Ralf Laber: SMC may be a global corporation, but we still have the culture of a family business. From my point of view, that is something that is really very different from the large corporations I know in Germany. Pascal, I know you also experienced our founder Yoshiyuki Takada. He really is like a father who treats his employees accordingly. At the same time, we enjoy a high degree of trust from the Japanese management. Because they say, “This is your responsibility, you know the market best.” SMC also thinks and acts in the long term. We don’t have a “hire and fire” mentality here. That’s something we personally appreciate and what sets us apart from other companies.
Pascal Borusiak: Also the topic of shareholder value. This term does not exist at all in SMC’s linguistic jargon, although we are a listed company. That is typical for us. We have a positive-critical exchange, especially under our new president.
J-BIG: So there has recently been a generational change at SMC?
Ralf Laber: Mr Yoshiyuki Takada retired at the age of 93. Before that, he was in the company every day and still made all the decisions. His son, Yoshiki Takada, was the Managing Director in America for 30 years and built up SMC Corporation USA there. Then he came back to Japan. We were always in touch with Japan before, but you can see the cultural differences in terms of communication. Under Yoshiyuki it was very hierarchical and it still is in Japan. His son Yoshiki promotes a new style of communication that is much more open and direct, somehow more international. For a company that has lived in more traditional structures for 60 years, this is of course something new. The culture of cooperation is changing a lot right now.
J-BIG: What do you think makes the cooperation between Japanese and Germans valuable?
Ralf Laber: I like to use the image of a luggage belt at the airport. Have you ever observed the care and commitment with which people in Japan collect their luggage from the luggage belt? If I treat a suitcase with care, it will last longer. That also describes well what it means for me to work with a Japanese headquarter. It is this self-image of valuing things and living without waste. I simply see this as part of Japanese culture, and for me it’s a matter of attitude from which we can learn.
J-BIG: Why would a young engineer today go to a Japanese company like SMC and not to a German competitor?
Ralf Laber: I really see the big difference to other companies in the fact that SMC is a very long-term thinking company. For us, sustainability does not simply mean CO2 reduction, but we have integrated the topic very much into our corporate culture. I think a lot of companies are looking at rating firms in this sustainability era. But I am sure that sustainability has to come from within. Our DNA already has the Sustainable Development Goals in it – and that’s what sets us apart. Choosing an employer is not only about a nice building, but also about the whole culture.
Pascal Borusiak: SMC is also in a very stable financial position. We have almost 90 percent equity capital and if we need to double or triple production lines, we can do so quickly with our own resources. This ensures stability, planning and a long-term perspective. We will also be investing a lot in Germany over the next few years. That means we will build a completely new production facility and a completely new warehouse. We will double our development centre and greatly expand our laboratory capacities. That puts a glow in the eyes of engineers. Our group grew by a good 30 percent last year and in general we are in an exciting growth market.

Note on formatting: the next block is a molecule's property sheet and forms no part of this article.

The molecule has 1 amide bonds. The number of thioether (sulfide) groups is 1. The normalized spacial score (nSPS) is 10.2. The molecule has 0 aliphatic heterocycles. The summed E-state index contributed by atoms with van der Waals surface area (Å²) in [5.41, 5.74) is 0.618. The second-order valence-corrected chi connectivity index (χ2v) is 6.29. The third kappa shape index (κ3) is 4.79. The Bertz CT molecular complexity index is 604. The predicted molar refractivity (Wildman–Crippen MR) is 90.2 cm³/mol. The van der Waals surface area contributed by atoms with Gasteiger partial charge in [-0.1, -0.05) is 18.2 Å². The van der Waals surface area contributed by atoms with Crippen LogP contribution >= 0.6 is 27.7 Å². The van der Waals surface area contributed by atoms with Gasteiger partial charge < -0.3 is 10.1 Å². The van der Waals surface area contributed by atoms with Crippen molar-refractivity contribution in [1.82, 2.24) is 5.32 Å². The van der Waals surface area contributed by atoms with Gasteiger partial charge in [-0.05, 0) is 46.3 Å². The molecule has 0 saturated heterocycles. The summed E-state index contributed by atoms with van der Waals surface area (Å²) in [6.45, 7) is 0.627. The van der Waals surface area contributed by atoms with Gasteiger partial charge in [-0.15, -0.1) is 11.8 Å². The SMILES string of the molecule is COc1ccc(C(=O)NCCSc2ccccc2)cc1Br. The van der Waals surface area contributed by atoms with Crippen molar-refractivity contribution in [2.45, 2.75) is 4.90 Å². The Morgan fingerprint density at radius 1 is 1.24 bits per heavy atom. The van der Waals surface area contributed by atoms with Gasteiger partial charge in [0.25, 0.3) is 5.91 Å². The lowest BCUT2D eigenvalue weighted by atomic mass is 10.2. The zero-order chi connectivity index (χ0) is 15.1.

J-BIG: Can you tell us a little more about the corporate philosophy of your founder Yoshiyuki Takada?
Ralf Laber: I met Mr Takada around the year 2000 and he was always talking about customer satisfaction. It was very important to him to connect with our customer, to build a good relationship and not only to satisfy him materially or financially. He lived this very much and it also shaped me. Without relationships, you remain the supplier in business. With relationships, a long-term partnership develops. I also try to convey this to our employees. Because if we want to win new customers in the long term, we have to build a basis of trust.
Christian Ziegler: From a sales perspective, I can only underline this statement. We very rarely lose a customer. That means that if we have won a customer, it hardly ever happens that after three or four years he says: “No, this partnership doesn’t work for us.”
J-BIG: Finally, let’s take a look into the future: what will happen next at SMC in Germany?
Pascal Borusiak: We will continue to expand our location. That is certainly a major milestone of the next few years. And we are CO2 neutral again this year. We will continue to pay attention to sustainable energy use and have to compensate less and less CO2. We will continue to expand our production and logistics. Since 2007, we have had our own technical centre in Germany. This means that there are engineers on site who respond to customer requirements and do product development. We want to expand this approach in Germany and double our team of engineers by 2030. That is why we will work more closely with universities as well.
Christian Ziegler: Corona has massively accelerated the digital transformation. This means that we have a very large sales team that is used to travelling to the customer and exchanging ideas. Today, we work 80 per cent digitally and 20 per cent face-to-face with customers. That changed during Corona, when no on-site visits were possible. We have to think more about how we can win customers remotely. How we can train our staff in other ways to go along with this change. That will keep us busy for the next few years.
Ralf Laber: And then we will accompany our Japanese colleagues to strengthen the company-wide cultural change that was triggered by the change in leadership. With supporting this change process, we can give something back to our Japanese colleagues, after having benefited from their support in many cases as well. This mutual support brings us even closer together.